Reader Request: Outside Opinions

What do you do if you have an item of clothing that everyone else seems to dislike, but you love?

Reader Louise e-mailed this question to me a couple of months ago:

What do you do if you have an item of clothing that everyone else seems to dislike, but you love? Do you wear it? Keep it in the closet, but wear it rarely? Get rid of it?

Here are the specifics of my case, but in a way they aren’t really important as it is a style philosophy that I’m interested in: I just bought a denim skirt to replace one that wasn’t fitting comfortably anymore. I wear the old skirt at least once a week as it is a staple of my wardrobe. The new skirt is fairly long (mid-calf), full, buttons all the way up the front, washed/faded denim with the classic faded gold stitching/pewtery hardware. I thought it was classic, but when I showed my husband, he said it was matronly. He rarely has any clothing opinions, so that alone gave me pause.

But I still really like the skirt and it is still really comfy and exactly the right length for my needs. I hate to know my hubs is thinking “matronly” every time I wear it. (I’m 47 BTW, and we have no kids, so matronly is rather wince-making for me.)

What would you do if your husband expressed a dislike of a particular item? What about a close friend? What about a group of women who you mostly like, but aren’t particularly close to? At what point does anyone else’s opinion but your own put the kibosh on it?

Louise’s note made my heart hurt. I think all of us can relate to purchasing a garment, feeling elated about it, and then showing it off to a friend or loved-one whose negative opinion completely sullies the garment’s formerly golden status. Here’s what I told her:

You should wear clothes you love, that make you feel awesome about your body. Period. If other people hate them, that is NOT your problem. Style is personal, and so is taste. If we loved everything that everyone wore, it’d be a damned boring world. There are countless reasons why people may hate the clothing you love, and attempting to decipher those reasons is futile. While I think that input from friends and loved ones can be valuable – and some folks are lucky enough to have friends/loved ones whose stylistic input is always spot-on – in the end the decisions are all yours.

When Husband Mike sees an item freshly bought and tells me he hates it, I make him tell me why. I get everything from “unflattering” to “just plain ugly” in response. I take his input very seriously, as he has great taste. He also takes my photograph on a regular basis so he really does know what works and what doesn’t. HOWEVER I also listen to my gut. If I absolutely adore something and he absolutely loathes it, I keep it. And you know what? Nine times out of ten he will unwittingly compliment me when I wear it to work or on the weekend in the context of a fully-styled outfit.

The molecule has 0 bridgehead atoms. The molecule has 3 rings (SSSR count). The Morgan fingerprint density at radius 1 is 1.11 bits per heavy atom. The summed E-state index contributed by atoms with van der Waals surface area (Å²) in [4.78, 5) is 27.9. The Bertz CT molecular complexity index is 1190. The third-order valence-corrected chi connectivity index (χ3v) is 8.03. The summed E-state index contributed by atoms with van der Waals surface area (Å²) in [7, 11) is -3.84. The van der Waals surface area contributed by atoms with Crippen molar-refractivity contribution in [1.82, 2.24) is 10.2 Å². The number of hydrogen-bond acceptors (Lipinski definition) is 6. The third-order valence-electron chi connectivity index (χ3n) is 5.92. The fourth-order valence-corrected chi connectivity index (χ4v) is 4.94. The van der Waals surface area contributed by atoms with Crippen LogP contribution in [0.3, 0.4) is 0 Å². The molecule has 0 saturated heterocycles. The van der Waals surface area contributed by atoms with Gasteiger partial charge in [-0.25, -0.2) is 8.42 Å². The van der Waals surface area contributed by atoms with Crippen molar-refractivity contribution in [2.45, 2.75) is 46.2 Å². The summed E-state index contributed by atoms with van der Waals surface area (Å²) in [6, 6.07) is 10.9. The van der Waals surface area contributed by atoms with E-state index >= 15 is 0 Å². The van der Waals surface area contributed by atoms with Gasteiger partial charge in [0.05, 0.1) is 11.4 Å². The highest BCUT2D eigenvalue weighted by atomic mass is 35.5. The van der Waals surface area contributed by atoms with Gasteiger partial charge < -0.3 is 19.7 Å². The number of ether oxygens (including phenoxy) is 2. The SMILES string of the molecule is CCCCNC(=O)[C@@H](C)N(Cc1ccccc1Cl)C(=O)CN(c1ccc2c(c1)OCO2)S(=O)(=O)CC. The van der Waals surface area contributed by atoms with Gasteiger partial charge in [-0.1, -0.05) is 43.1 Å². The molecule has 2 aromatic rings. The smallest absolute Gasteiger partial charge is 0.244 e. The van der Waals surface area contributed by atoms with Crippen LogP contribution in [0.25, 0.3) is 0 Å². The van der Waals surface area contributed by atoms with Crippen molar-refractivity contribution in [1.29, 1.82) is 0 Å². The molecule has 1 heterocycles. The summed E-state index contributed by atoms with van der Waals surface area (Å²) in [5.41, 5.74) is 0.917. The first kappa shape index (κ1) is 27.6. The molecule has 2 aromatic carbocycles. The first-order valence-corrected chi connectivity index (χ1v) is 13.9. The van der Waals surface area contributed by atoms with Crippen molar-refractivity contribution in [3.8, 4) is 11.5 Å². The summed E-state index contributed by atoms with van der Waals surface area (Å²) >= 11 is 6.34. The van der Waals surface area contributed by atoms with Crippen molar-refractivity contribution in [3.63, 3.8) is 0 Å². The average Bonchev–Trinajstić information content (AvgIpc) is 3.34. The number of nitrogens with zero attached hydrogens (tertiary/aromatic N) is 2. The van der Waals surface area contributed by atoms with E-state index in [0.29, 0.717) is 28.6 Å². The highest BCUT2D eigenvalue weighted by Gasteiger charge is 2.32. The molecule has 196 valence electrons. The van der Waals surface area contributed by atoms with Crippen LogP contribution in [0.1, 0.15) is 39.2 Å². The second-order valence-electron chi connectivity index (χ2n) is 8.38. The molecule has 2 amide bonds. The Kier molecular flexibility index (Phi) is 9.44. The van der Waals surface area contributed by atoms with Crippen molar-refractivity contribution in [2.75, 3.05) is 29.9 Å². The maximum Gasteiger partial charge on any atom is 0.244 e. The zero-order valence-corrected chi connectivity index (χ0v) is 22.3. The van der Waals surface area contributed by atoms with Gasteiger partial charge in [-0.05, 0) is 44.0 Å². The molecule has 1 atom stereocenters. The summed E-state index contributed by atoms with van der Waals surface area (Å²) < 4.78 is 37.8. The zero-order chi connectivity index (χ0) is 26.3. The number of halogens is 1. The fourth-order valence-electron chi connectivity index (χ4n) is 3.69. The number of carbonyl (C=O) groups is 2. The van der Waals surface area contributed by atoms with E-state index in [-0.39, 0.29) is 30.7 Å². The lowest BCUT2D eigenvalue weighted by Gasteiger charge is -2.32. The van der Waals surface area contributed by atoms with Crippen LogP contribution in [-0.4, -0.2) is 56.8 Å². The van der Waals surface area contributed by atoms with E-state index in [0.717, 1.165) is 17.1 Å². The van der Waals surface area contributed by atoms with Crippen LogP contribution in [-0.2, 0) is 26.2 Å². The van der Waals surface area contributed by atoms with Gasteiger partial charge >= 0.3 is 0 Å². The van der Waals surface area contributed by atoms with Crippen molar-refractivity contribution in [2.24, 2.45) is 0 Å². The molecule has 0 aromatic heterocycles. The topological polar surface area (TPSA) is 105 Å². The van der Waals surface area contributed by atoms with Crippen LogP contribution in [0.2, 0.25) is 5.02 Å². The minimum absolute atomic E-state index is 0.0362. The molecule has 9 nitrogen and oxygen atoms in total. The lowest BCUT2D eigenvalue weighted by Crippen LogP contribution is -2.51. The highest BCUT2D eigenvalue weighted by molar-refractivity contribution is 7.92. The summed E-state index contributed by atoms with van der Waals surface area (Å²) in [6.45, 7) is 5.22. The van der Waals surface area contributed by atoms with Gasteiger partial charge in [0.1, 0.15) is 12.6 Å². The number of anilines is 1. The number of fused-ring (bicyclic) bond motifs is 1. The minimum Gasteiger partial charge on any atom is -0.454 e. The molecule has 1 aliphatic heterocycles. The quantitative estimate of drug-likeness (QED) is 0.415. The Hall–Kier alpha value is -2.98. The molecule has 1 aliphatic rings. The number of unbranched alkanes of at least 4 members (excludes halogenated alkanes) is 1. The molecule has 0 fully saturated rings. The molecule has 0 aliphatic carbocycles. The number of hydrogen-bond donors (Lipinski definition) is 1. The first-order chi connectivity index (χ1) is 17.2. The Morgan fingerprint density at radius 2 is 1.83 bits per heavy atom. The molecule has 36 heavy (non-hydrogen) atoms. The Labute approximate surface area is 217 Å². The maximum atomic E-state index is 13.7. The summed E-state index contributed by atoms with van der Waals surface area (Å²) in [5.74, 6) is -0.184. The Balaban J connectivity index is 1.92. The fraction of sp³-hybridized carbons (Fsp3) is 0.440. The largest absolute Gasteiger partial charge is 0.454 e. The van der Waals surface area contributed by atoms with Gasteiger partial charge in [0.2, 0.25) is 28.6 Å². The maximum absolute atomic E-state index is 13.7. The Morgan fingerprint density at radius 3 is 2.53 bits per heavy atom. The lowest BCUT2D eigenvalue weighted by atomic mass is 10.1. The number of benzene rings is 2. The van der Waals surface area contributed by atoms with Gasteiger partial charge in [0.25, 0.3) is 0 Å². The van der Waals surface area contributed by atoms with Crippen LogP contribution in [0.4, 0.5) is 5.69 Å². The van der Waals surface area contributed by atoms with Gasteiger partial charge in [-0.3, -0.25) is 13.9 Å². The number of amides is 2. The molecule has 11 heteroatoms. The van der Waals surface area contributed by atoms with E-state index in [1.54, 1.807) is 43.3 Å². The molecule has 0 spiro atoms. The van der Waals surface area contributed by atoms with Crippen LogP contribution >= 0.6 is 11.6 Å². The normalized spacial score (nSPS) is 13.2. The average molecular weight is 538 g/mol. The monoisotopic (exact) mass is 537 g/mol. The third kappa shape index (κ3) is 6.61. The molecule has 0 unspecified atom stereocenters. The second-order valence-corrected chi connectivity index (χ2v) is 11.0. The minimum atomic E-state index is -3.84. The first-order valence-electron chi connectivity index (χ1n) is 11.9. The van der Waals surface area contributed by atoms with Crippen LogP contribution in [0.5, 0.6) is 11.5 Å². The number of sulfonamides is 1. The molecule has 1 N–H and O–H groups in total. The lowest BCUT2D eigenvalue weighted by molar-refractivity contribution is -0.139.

Because making clothing work is really all about styling. No matter how awkward something looks out of context, once it’s effectively styled it’ll work much better. It’s an elusive skill set, but cultivating the ability to style your outfits is well worth doing. If I may be blunt, Tim Gunn would probably make all sorts of faces and noise if you showed him this skirt … but he’d also be able to find a way to style it that made it look like the next big trend. Because Tim is a skilled stylist.

What I recommend for items that get big love from you and big hate from others is to create five outfits using the item as a focal point. Go for very different looks – super casual to relatively fancy. Try all sorts of footwear, tops, scarves, jewelry, belts, a variety of colors and layers. Take photos of the finished outfits and then put the photos away for a couple of days. THEN see what you think. Then see what your loved-one thinks.

I don’t think “matronly” will ever be a compliment … but I DO think that plenty of garments that appear “matronly” out of context can look fan-freakin-tastic when styled with some pizazz.

Skirt image via Shop National.

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  • I think a lot of times it’s a matter of styling, as you say, Sal, or just putting it on. Sure, there are times that my husband just doesn’t like an outfit of mine (sometimes I listen to him and change something, sometimes I don’t). But there have been so many times where he’s “hated” something I showed him and then loved it when I actually put it on. Go with the gut, I say.